However, after a wonderful feed of lamb cooked by Di which we'd got at an excellent deli in Canmore called Valbella - highly recommended! - we all felt a lot better. 

The next day we awoke to a gorgeous day, so we drove south to Maligne Lake for the views and had a walk around Maligne Canyon. Here's a glimpse of the canyon, which is 51 metres deep at one point:

After our gentle hike it was off to visit to another historic Rockies architectural icon, the Jasper Park Lodge, for a drink on Tim. The lodge is in a gorgeous setting and relaxing on the terrace watching the canoeists and paddleboaters on the lake - and the rich people rambling about as if they owned the place - was an entertaining finale to our excursion.

Just as we were driving north back to the Overlander Mountain Lodge where we were staying, we stopped to take a picture of this elk in repose at the side of the highway:

That evening it was my turn to cook, and I decided to assemble a couple of salads and build a salmon risotto from our enormous store of goodies. But before dinner, I presented Tim - who does like his reds - with a bottle of Brunello di Montepulciano to decant. This gesture echoes our holiday in Tuscany with Mary and Tim about 13 years ago. On that holiday we had dinner out in a little town called Castelnuevo Baradenga, and Tim ordered a bottle of Brunello, which we all like immensely. (When Tim placed his order the waiter got all excited, scooped up our wine glasses and replaced them with magnificent balloons, which he polished up in front of us. On this occasion, the front desk was kind enough to supply us with a decanter and 4 good-sized glasses.) It was a lovely moment, and as you can see Tim was VERY HAPPY!:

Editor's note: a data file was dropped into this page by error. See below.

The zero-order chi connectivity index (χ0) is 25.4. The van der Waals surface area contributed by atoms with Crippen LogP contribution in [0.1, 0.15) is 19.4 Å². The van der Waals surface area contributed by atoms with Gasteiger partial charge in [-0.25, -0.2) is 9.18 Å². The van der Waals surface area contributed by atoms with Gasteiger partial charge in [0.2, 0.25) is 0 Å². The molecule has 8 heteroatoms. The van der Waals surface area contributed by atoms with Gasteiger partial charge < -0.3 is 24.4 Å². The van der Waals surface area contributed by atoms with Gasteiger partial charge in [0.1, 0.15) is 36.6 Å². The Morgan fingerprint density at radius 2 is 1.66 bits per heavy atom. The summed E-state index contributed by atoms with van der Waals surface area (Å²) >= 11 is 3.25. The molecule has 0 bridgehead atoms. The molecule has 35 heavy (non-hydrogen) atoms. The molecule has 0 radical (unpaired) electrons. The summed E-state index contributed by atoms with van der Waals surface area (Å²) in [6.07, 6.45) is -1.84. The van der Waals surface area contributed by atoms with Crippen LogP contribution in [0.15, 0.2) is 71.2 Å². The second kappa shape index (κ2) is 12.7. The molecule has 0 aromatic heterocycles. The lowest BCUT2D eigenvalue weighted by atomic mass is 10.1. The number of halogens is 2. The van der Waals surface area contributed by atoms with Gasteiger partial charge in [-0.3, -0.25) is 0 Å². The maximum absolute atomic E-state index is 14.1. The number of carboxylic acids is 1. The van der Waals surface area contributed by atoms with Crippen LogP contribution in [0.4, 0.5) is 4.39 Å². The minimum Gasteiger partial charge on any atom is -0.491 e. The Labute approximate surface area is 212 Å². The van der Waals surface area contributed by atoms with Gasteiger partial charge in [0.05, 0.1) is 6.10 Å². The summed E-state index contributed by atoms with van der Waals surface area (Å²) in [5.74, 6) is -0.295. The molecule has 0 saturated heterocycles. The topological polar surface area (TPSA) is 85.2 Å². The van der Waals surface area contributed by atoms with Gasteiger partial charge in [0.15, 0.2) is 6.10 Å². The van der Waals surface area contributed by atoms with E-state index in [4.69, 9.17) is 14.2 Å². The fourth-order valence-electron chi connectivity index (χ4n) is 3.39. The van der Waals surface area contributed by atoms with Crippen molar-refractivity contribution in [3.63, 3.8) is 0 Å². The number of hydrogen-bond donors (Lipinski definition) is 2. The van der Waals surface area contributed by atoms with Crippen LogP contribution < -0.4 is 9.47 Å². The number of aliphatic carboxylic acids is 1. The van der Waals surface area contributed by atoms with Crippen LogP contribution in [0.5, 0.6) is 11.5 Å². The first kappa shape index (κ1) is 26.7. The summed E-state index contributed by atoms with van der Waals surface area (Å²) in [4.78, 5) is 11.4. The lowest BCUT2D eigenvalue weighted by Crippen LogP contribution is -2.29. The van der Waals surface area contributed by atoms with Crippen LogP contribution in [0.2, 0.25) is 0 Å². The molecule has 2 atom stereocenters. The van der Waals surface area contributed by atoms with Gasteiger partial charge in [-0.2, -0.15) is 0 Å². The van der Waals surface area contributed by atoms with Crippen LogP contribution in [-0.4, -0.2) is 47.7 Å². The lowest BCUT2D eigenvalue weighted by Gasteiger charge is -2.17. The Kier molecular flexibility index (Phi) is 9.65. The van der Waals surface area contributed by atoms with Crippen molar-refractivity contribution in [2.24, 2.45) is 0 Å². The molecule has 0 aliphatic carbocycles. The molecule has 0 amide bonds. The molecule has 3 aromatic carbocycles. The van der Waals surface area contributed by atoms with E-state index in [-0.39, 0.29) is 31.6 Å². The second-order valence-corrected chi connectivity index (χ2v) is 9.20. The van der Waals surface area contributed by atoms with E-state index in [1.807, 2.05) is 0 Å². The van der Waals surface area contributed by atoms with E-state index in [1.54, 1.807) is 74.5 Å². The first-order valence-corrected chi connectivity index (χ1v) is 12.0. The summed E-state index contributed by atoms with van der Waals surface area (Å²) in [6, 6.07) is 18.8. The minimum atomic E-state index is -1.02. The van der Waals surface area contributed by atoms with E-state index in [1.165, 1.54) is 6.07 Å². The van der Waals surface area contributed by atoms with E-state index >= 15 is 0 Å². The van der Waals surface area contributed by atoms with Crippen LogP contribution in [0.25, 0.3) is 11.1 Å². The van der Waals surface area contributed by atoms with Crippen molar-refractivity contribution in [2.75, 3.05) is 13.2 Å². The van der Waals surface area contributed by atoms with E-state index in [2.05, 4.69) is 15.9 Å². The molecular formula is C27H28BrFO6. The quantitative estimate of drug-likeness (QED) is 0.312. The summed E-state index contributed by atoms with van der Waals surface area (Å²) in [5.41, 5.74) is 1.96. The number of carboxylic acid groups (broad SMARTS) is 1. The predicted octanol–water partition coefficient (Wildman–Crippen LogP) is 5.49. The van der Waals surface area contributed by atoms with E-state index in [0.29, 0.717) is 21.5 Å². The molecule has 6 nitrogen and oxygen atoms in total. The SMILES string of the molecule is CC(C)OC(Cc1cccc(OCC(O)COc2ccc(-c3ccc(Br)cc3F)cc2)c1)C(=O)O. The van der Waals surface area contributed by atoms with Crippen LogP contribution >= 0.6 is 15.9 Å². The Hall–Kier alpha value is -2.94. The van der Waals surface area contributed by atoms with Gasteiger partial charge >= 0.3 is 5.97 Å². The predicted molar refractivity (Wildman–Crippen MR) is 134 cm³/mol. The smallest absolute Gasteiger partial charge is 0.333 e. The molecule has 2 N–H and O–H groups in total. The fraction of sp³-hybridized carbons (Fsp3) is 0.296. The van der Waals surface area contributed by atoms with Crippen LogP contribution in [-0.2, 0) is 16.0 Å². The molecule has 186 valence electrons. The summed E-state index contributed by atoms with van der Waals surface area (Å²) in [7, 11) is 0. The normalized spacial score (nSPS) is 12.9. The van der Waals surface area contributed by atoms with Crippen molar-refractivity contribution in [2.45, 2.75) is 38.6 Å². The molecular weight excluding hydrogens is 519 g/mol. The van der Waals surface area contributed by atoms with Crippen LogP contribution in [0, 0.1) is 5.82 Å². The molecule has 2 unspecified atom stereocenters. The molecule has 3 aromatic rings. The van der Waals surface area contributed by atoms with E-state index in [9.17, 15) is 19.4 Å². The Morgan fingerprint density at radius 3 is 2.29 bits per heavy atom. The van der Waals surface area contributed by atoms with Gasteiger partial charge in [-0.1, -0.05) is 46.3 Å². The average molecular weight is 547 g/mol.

After all that it was time for me to start cooking. Here's roughly what I did:
  • made a salad of shredded red cabbage, finely chopped carrot, walnuts with an Asian style dressing
  • made another salad with red and green lettuce, cucumber, red capsicum, cherry tomatoes and olives with a classic lemon and olive oil dressing

Herbed Salmon Risotto

about 2 1/2 cups of Arborio Rice
800 grams or so of fresh salmon - Sockeye, if you can get it ;-) cut into 30 mm cubes
half medium onion, finely chopped
a couple of cloves of garlic, minced
1/3 cup of olive oil
4 cups of good chicken stock
a bunch of Green Onions (Spring Onions down under)
a cup or so of good white wine (plus more to drink while you're cooking) - I used Pinot Grigio
1/4 cup of Parmesan cheese don't overdo it
1/4 cup of sour cream
a loose handful of each of the following fresh herbs: dill, tarragon and basil
finely grated rind of 1 lemon
juice of 1 good ripe lemon

heat the stock to a low simmer
In a reasonably large pot (so you can stir easily and get good evaporation) sauté the onion in the olive oil; add the garlic for a minute or two when the onion is transparent
stir in the rice, coating all grains with the oil
pour in the white wine, stirring until absorbed/evaporated (have a sip or two while you're at it)
start adding the stock, about a cup at a time, stirring constantly (this is why you need your own glass at hand: some say making risotto is boring - not my way) while it is absorbed by the rice
when the rice is nearly done - but just still al dente - gently stir in the salmon, which will break up  into flakes as it cooks
stir in the green onions
stir in the cheese and sour cream
stir in the herbs and 
stir in the grated lemon rind
stir in the lemon juice
grate over and stir in black pepper

Now serve it all up with a smile!

You can be confident that this will go down well: everyone had a second helping. In fact Tim had four and I had three! (There was still some left over, which Di and I enjoyed the next night in Big Blue by steaming in one of our stainless steel bowls inside our big pot.)